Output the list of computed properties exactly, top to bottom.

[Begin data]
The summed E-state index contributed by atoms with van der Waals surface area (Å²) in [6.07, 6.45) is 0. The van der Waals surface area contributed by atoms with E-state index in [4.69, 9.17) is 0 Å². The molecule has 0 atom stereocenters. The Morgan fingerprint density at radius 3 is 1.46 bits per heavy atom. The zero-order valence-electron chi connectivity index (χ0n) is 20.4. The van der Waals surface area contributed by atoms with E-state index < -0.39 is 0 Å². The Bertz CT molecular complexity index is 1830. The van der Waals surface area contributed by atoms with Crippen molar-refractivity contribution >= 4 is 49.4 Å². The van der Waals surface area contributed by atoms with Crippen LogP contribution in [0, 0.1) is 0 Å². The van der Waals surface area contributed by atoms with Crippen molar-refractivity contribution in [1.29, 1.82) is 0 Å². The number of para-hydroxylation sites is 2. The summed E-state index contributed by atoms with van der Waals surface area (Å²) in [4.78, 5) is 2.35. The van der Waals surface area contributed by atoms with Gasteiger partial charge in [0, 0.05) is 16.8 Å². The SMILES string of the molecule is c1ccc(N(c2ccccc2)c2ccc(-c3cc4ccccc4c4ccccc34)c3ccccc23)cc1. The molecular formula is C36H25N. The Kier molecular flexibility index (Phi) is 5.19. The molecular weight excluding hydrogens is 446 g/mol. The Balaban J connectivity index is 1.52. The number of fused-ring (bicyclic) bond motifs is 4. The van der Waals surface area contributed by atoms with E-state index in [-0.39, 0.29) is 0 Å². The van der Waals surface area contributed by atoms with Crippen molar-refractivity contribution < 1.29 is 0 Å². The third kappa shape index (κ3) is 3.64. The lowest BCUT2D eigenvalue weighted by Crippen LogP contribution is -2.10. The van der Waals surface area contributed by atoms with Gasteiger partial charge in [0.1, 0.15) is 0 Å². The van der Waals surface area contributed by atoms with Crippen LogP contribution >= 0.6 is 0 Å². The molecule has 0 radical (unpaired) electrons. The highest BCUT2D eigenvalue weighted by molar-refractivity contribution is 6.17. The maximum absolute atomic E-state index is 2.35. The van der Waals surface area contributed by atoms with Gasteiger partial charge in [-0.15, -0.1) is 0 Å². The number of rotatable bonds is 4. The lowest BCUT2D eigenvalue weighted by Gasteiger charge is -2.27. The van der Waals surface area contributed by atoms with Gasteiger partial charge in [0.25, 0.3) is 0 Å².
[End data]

The summed E-state index contributed by atoms with van der Waals surface area (Å²) in [6.07, 6.45) is 0. The van der Waals surface area contributed by atoms with E-state index in [4.69, 9.17) is 0 Å². The molecule has 0 atom stereocenters. The Morgan fingerprint density at radius 3 is 1.46 bits per heavy atom. The zero-order valence-electron chi connectivity index (χ0n) is 20.4. The van der Waals surface area contributed by atoms with E-state index < -0.39 is 0 Å². The Bertz CT molecular complexity index is 1830. The van der Waals surface area contributed by atoms with Crippen molar-refractivity contribution >= 4 is 49.4 Å². The van der Waals surface area contributed by atoms with Crippen LogP contribution in [0, 0.1) is 0 Å². The van der Waals surface area contributed by atoms with Crippen molar-refractivity contribution in [1.29, 1.82) is 0 Å². The number of para-hydroxylation sites is 2. The summed E-state index contributed by atoms with van der Waals surface area (Å²) in [4.78, 5) is 2.35. The van der Waals surface area contributed by atoms with Gasteiger partial charge in [0, 0.05) is 16.8 Å². The SMILES string of the molecule is c1ccc(N(c2ccccc2)c2ccc(-c3cc4ccccc4c4ccccc34)c3ccccc23)cc1. The molecular formula is C36H25N. The Kier molecular flexibility index (Phi) is 5.19. The molecular weight excluding hydrogens is 446 g/mol. The Balaban J connectivity index is 1.52. The number of fused-ring (bicyclic) bond motifs is 4. The van der Waals surface area contributed by atoms with E-state index in [-0.39, 0.29) is 0 Å². The van der Waals surface area contributed by atoms with Crippen molar-refractivity contribution < 1.29 is 0 Å². The third kappa shape index (κ3) is 3.64. The lowest BCUT2D eigenvalue weighted by Crippen LogP contribution is -2.10. The van der Waals surface area contributed by atoms with Gasteiger partial charge in [0.1, 0.15) is 0 Å². The van der Waals surface area contributed by atoms with Crippen LogP contribution >= 0.6 is 0 Å². The molecule has 0 radical (unpaired) electrons. The highest BCUT2D eigenvalue weighted by molar-refractivity contribution is 6.17. The maximum absolute atomic E-state index is 2.35. The van der Waals surface area contributed by atoms with Gasteiger partial charge in [-0.15, -0.1) is 0 Å². The number of rotatable bonds is 4. The lowest BCUT2D eigenvalue weighted by Gasteiger charge is -2.27. The van der Waals surface area contributed by atoms with Gasteiger partial charge in [0.25, 0.3) is 0 Å².